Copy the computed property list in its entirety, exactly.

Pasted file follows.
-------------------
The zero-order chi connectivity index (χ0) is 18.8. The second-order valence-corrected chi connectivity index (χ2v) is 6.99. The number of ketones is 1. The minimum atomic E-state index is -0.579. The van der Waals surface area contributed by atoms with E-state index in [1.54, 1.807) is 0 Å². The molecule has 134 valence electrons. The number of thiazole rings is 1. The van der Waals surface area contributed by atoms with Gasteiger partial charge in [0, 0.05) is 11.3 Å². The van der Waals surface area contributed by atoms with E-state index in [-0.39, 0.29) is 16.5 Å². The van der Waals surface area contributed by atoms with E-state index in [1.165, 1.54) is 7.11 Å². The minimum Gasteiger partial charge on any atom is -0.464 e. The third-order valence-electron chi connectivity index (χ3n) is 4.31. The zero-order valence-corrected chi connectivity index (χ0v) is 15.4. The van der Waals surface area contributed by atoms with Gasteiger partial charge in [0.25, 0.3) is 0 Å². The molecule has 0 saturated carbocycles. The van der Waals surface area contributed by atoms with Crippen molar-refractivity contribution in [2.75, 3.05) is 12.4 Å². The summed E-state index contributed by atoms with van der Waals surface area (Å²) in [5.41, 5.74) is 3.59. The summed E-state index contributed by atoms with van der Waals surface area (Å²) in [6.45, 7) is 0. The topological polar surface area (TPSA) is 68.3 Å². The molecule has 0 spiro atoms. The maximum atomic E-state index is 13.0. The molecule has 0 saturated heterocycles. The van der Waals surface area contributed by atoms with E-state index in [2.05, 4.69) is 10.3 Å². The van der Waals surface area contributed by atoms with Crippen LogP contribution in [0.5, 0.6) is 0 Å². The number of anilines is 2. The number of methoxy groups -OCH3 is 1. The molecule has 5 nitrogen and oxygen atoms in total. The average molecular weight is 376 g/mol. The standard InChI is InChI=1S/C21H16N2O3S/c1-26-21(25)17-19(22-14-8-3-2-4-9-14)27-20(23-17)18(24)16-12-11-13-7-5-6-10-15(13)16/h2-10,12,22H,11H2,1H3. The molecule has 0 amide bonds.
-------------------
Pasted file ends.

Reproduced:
The zero-order chi connectivity index (χ0) is 18.8. The second-order valence-corrected chi connectivity index (χ2v) is 6.99. The number of ketones is 1. The minimum atomic E-state index is -0.579. The van der Waals surface area contributed by atoms with E-state index in [1.54, 1.807) is 0 Å². The molecule has 134 valence electrons. The number of thiazole rings is 1. The van der Waals surface area contributed by atoms with Gasteiger partial charge in [0, 0.05) is 11.3 Å². The van der Waals surface area contributed by atoms with E-state index in [-0.39, 0.29) is 16.5 Å². The van der Waals surface area contributed by atoms with E-state index in [1.165, 1.54) is 7.11 Å². The minimum Gasteiger partial charge on any atom is -0.464 e. The third-order valence-electron chi connectivity index (χ3n) is 4.31. The zero-order valence-corrected chi connectivity index (χ0v) is 15.4. The van der Waals surface area contributed by atoms with Gasteiger partial charge in [0.25, 0.3) is 0 Å². The molecule has 0 saturated carbocycles. The van der Waals surface area contributed by atoms with Crippen molar-refractivity contribution in [2.75, 3.05) is 12.4 Å². The summed E-state index contributed by atoms with van der Waals surface area (Å²) in [5.41, 5.74) is 3.59. The summed E-state index contributed by atoms with van der Waals surface area (Å²) in [6.45, 7) is 0. The topological polar surface area (TPSA) is 68.3 Å². The molecule has 0 spiro atoms. The maximum atomic E-state index is 13.0. The molecule has 0 saturated heterocycles. The van der Waals surface area contributed by atoms with E-state index in [2.05, 4.69) is 10.3 Å². The van der Waals surface area contributed by atoms with Crippen LogP contribution in [0.5, 0.6) is 0 Å². The number of anilines is 2. The number of methoxy groups -OCH3 is 1. The molecule has 5 nitrogen and oxygen atoms in total. The average molecular weight is 376 g/mol. The standard InChI is InChI=1S/C21H16N2O3S/c1-26-21(25)17-19(22-14-8-3-2-4-9-14)27-20(23-17)18(24)16-12-11-13-7-5-6-10-15(13)16/h2-10,12,22H,11H2,1H3. The molecule has 0 amide bonds.